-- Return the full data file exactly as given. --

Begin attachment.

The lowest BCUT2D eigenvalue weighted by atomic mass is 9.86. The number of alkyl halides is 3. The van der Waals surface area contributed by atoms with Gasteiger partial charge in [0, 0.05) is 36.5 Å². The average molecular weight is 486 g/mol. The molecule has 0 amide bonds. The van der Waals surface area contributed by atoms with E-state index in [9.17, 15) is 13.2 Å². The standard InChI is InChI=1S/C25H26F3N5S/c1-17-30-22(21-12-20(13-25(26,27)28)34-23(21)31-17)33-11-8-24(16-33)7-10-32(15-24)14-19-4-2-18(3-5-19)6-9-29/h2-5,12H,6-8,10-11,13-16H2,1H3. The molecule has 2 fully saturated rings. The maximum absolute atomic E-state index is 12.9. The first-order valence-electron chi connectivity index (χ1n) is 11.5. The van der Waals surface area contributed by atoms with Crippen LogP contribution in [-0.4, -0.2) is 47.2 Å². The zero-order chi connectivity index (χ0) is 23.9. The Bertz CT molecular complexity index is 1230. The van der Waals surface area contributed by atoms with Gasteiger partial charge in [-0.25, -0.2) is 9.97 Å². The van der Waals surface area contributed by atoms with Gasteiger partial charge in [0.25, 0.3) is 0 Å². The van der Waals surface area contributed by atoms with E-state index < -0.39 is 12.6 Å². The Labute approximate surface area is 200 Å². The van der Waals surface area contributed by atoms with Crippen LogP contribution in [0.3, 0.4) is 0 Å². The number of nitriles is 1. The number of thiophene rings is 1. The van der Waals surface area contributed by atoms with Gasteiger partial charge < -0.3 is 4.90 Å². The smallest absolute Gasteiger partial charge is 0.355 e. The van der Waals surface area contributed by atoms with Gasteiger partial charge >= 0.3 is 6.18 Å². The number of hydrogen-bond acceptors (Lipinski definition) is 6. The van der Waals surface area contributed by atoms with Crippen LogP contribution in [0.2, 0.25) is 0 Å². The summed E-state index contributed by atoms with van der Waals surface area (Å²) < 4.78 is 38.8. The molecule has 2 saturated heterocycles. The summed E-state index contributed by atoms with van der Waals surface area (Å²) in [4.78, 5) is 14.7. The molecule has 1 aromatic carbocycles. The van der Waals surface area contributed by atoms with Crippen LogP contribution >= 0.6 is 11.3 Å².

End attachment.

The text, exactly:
The lowest BCUT2D eigenvalue weighted by atomic mass is 9.86. The number of alkyl halides is 3. The van der Waals surface area contributed by atoms with Gasteiger partial charge in [0, 0.05) is 36.5 Å². The average molecular weight is 486 g/mol. The molecule has 0 amide bonds. The van der Waals surface area contributed by atoms with E-state index in [9.17, 15) is 13.2 Å². The standard InChI is InChI=1S/C25H26F3N5S/c1-17-30-22(21-12-20(13-25(26,27)28)34-23(21)31-17)33-11-8-24(16-33)7-10-32(15-24)14-19-4-2-18(3-5-19)6-9-29/h2-5,12H,6-8,10-11,13-16H2,1H3. The molecule has 2 fully saturated rings. The maximum absolute atomic E-state index is 12.9. The first-order valence-electron chi connectivity index (χ1n) is 11.5. The van der Waals surface area contributed by atoms with Crippen LogP contribution in [-0.4, -0.2) is 47.2 Å². The zero-order chi connectivity index (χ0) is 23.9. The Bertz CT molecular complexity index is 1230. The van der Waals surface area contributed by atoms with Gasteiger partial charge in [-0.25, -0.2) is 9.97 Å². The van der Waals surface area contributed by atoms with Gasteiger partial charge in [0.25, 0.3) is 0 Å². The van der Waals surface area contributed by atoms with E-state index < -0.39 is 12.6 Å². The Labute approximate surface area is 200 Å². The van der Waals surface area contributed by atoms with Crippen LogP contribution in [0.3, 0.4) is 0 Å². The number of nitriles is 1. The number of thiophene rings is 1. The van der Waals surface area contributed by atoms with Gasteiger partial charge < -0.3 is 4.90 Å². The smallest absolute Gasteiger partial charge is 0.355 e. The van der Waals surface area contributed by atoms with Gasteiger partial charge >= 0.3 is 6.18 Å². The number of hydrogen-bond acceptors (Lipinski definition) is 6. The van der Waals surface area contributed by atoms with Crippen LogP contribution in [0.2, 0.25) is 0 Å². The summed E-state index contributed by atoms with van der Waals surface area (Å²) < 4.78 is 38.8. The molecule has 2 saturated heterocycles. The summed E-state index contributed by atoms with van der Waals surface area (Å²) in [4.78, 5) is 14.7. The molecule has 1 aromatic carbocycles. The van der Waals surface area contributed by atoms with Crippen LogP contribution >= 0.6 is 11.3 Å².